Lake Futures Webinar Series: September Sessions

Tuesday, August 25, 2020
Lake Futures Webinar Series September Announcement and Schedule

The Lake Futures team is excited to present the next installment of our webinar series. This series is an opportunity for the academic and non-academic community to engage with Lake Futures researchers, as they share their latest research findings and discuss implications for water policies, programs, and plans in Ontario. 

Webinars will be offered weekly, on Wednesdays from 1-2pm EDT. Webinars will include a 30-minute presentation, followed by a 30-minute discussion period. Recordings of webinars will be made available. Join the conversation, register today!

Upcoming Webinars 

Date and Time Speaker Description

Sept 9

1-2 pm EDT

Bryan Tolson

Bryan Tolson, Professor in Civil and Environmental Engineering

Subwatershed-based lake and river routing products for hydrologic and land surface models applied over Canada

Lakes and reservoirs have important impacts on hydrological and biogeochemical functions of a landscape but are often overlooked in regional hydrological models. This is important in Canada where we have a huge number of lakes. In this webinar, Bryan Tolson, will share recent work of Han et al. (2020) deriving a suite of Pan-Canadian subwatershed-based lake and river routing GIS products at multiple spatial resolutions. These publicly available data products supply all the necessary hydrologic routing model inputs. All Water Survey of Canada streamflow gauging stations are used to define subwatershed outlets in the products. The routing product is used to inform a hydrologic routing model in the Raven hydrologic modelling framework, and is the first demonstration of Raven in routing-only mode. The Hudson Bay drainage basin (40% of Canada), including more than 20,000 river reaches and 10,000 lakes, will be simulated as a case study. A corresponding GIS lake and river routing toolbox under development will also be highlighted that puts the watershed and lake discretization decisions into the modeller’s hands instead of relying solely on the small set of products in Han et al. (2020).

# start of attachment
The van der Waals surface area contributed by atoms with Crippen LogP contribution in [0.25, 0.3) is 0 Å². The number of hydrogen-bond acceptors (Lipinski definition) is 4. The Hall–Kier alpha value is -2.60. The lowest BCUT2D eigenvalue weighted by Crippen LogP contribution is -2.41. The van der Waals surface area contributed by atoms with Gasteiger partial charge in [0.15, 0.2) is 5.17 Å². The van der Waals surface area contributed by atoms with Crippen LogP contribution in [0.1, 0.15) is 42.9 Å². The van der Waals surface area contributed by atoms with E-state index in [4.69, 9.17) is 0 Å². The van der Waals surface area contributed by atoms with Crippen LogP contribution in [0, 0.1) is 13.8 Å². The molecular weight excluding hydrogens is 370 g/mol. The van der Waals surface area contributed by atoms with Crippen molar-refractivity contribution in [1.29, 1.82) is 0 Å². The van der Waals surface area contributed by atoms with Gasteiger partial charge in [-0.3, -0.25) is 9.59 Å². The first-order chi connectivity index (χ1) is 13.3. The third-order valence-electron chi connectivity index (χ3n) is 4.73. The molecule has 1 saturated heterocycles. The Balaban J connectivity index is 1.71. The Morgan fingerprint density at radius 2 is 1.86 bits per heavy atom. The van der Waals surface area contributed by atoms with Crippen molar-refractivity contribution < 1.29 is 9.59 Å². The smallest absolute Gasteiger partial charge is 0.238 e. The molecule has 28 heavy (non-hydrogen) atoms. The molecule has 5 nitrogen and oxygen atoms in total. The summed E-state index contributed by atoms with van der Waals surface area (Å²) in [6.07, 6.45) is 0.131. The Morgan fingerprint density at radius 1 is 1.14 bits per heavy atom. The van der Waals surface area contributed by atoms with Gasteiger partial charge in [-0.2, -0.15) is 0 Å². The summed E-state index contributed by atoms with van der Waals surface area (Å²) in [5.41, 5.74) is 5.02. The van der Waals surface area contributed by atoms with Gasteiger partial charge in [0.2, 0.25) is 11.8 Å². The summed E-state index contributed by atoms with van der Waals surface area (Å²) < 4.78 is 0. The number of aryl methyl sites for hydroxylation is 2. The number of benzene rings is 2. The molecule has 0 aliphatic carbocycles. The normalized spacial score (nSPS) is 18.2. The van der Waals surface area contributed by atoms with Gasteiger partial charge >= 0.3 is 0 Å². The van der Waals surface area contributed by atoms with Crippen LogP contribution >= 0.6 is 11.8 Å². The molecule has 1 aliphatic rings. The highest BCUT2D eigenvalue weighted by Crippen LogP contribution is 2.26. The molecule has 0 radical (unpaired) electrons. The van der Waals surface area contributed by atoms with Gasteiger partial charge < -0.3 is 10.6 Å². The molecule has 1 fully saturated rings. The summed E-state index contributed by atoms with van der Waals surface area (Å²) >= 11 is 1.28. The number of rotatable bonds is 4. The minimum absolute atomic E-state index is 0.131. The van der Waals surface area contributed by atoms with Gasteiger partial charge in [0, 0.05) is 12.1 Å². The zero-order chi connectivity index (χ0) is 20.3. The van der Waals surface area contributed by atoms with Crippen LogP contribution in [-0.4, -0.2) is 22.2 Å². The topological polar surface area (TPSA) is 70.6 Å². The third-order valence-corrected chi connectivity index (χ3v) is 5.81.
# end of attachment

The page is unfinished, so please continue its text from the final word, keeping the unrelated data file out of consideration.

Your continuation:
Sept 16 

1-2 pm EDT

Elaine Ho

Elaine Ho, PhD Candidate, Social and Ecological Sustainability (Water), School of Environment, Resources and Sustainability

A new approach and lessons learned: how co-creation, shared spaces, and diversity can improve water monitoring design

When designing conventional water monitoring programs, the design process is focused on establishing the right monitoring parameters, methodologies, and schedules.  Community values are not usually considered and there is limited coordination with decision-makers.  Therefore, these programs often fail to consider how the results will inform management decisions or meet the needs of the local community.  In this presentation, Elaine proposes a new way of developing monitoring programs that consider cumulative effects, are co-created by diverse stakeholders, and connect monitoring to broader river or lake management decisions.  The lower Grand River and nearshore Lake Erie was the focus of her research, and the new monitoring framework that emerged is used a case study for discussion. Elaine will share lessons learned throughout this process, highlighting benefits of community and Indigenous engagement and how to overcome associated challenges.


Sept 23

1-2 pm EDT

Nandita Basu

Nandita Basu, PI of Lake Futures,Associate Professor in Civil and Environmental Engineering and Earth and Environmental Sciences, Director of the Collaborative Water Program

Sustainable Urbanscapes: Nutrient Cycling in the Greater Toronto Area

Increasingly, humans in the developed world are living in cities. These urban centres disrupt nutrient cycles by importing large quantities of food, and exporting waste to nearby water bodies. Investigating flows of nutrients in urban centres can help to identify opportunities to increase food security and reduce freshwater pollution. Join Nandita Basu, as she shares the latest research on nutrient budgets for nitrogen and phosphorus in the Greater Toronto Area. Learn about impacts urban centers have on their surrounding environment, and opportunities to build a more circular economy.


Recordings of previous webinars in this series are available